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Erik Visits an American Grave, Part 785


This is the grave of Peter Stuyvesant.

Born in approximately 1592 in Friesland, the Netherlands, Stuyvesant grew up the son of a Calvinist minister, which definitely rubbed off on him. He went to the University of Franeker. He studied languages and philosophy but then was evicted from the university after he seduced the daughter of his landlord. So he joined the Dutch East India Company. He rose in that colonialist nation that was making the Dutch among the world’s wealthiest people. He became a very active colonialist. In 1630, the Company sent him to Brazil, where it had interests at that time. First, he was the agent for a small island just off the coast and then to Pernambuco. He was then sent to Curacao and then became governor of that island colony, as well as Aruba and Bonaire.

An ambitious colonialist, in 1644 Stuyvesant launched an attack on Spanish forces on St. Martin, which was briefly a Dutch colony the Spanish had taken over. Although the attack was not terribly run, he wasn’t able to win or engage in an effective siege. The fort got reinforcements from Puerto Rico. Then Stuyvesant was shot in the leg, which was amputated below the knee. The invasion failed. He had to go back to the Netherlands to be fit with a peg leg. Now, if I had my leg shot off in a war, I don’t exactly know what I would say. But I doubt I would say, as Stuyvesant did, that it was a blessing from Christ telling him he was special and destined to greatness because he didn’t die.

Whatever he thought God was telling him, the Dutch decided to send Stuyvesant to New Netherland, in what would soon become New York, in 1645. He didn’t actually get there until 1647, during which time he finally got married. It was kind of a loser position. New Netherland was an economic and political backwater compared to the Caribbean. The English were moving into the region at much faster rates than the Dutch. Connecticut was a rapidly growing English colony that was just a few miles away. A 1650 treaty forced Stuyvesant to give up Dutch claims on the Connecticut Valley.

Stuyvesant was also a distinctly unpleasant human being, someone who was deeply committed to his own righteousness while believing that anyone who wasn’t a Dutch Calvinist was basically a sinner. He hated the idea of religious freedom. In 1657, he refused to allow a group of Lutherans to open a church. A committed anti-Semite, he faced the reality that a lot of the merchants in New Netherland were Jewish and Jews were leaving Europe for America for religious freedom. When a group of Jews showed up after leaving discrimination in Brazil, he didn’t want to let them in. Writing back to Amsterdam, he stated ,”the deceitful race, — such hateful enemies and blasphemers of the name of Christ, — be not allowed to further infect and trouble this new colony.” Even worse, allowing Jews might…gasp…lead to Catholics! “Jewish settlers should not be granted the same liberties enjoyed by Jews in Holland, lest members of other persecuted minority groups, such as Roman Catholics, be attracted to the colony.” So that’s the kind of guy Stuyvesant was. The Dutch government revoked all his orders on these issues, as Amsterdam was a lot more committed to tolerance than their fanatical governor of New Netherland. He didn’t learn. In 1657, the Quakers showed up. He had their leader tortured.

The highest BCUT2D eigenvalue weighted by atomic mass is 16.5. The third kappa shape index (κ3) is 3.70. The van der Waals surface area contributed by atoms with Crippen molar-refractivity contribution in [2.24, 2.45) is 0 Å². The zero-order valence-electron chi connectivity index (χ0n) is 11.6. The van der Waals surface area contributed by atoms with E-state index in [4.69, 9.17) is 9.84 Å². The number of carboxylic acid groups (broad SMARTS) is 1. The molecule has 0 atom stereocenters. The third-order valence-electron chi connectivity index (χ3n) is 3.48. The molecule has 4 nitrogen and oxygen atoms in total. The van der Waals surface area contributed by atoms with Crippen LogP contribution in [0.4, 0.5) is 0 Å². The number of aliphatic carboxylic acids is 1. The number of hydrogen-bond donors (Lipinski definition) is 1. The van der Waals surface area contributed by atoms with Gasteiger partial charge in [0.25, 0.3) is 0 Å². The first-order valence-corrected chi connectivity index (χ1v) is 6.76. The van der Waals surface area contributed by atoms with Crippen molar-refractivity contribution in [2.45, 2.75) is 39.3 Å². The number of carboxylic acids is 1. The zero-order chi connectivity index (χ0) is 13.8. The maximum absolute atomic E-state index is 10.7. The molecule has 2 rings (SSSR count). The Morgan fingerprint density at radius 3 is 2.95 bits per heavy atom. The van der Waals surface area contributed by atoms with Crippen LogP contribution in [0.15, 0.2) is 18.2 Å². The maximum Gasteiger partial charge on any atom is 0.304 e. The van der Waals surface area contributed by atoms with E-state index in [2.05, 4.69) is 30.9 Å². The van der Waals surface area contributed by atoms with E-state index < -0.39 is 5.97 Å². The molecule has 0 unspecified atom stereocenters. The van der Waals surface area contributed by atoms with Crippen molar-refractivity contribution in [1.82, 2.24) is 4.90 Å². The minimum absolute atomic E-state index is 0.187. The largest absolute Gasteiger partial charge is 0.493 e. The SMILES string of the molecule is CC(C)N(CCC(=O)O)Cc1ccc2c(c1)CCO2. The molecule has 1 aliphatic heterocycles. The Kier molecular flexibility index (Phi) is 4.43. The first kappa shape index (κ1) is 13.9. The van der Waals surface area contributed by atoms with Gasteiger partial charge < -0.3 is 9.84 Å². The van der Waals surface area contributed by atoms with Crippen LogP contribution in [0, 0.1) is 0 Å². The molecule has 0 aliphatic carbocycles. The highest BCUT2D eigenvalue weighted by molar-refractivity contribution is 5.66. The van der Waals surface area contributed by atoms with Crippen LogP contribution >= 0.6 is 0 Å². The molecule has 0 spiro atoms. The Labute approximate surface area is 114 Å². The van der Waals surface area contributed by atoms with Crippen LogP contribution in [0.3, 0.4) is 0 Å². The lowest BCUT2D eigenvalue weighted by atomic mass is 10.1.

Stuyvesant was equally dictatorial to the Dutch colonists he governed, basically declaring war on the governing council of the colony. New Netherland was also a huge slavery center, more than anywhere else in the mid-17th century future U.S. territories. Because it was so small though, albeit with large territorial claims that included all of New Jersey, the English colonies constantly enticed slaves to leave for Connecticut or Maryland. Finally, in 1664, the English pressed the Dutch to give up their colony. Hilariously, the one thing Stuyvesant worked for in the transfer was freedom of religion for the Dutch. He returned to Amsterdam for about a year to report on his years as governor. The Dutch blamed him for screwing it all up. That’s probably slightly unfair, but he was a dictator and a lot of people weren’t that sad to see him go, even if it meant the British. With nothing really left for him in the Netherlands, Stuyvesant then came to back to what was now New York. He died in 1672.

Peter Stuyvesant is buried in St. Mark’s Church, Manhattan, New York. This church of course did not exist when he was alive. But it is on the site of his family’s personal chapel.

If you would like this series to visit other colonial era Americans, you can donate to cover the required expenses here. Thomas Hooker is in Hartford and Myles Standish is in Duxbury, Massachusetts. Previous posts in this series are archived here.

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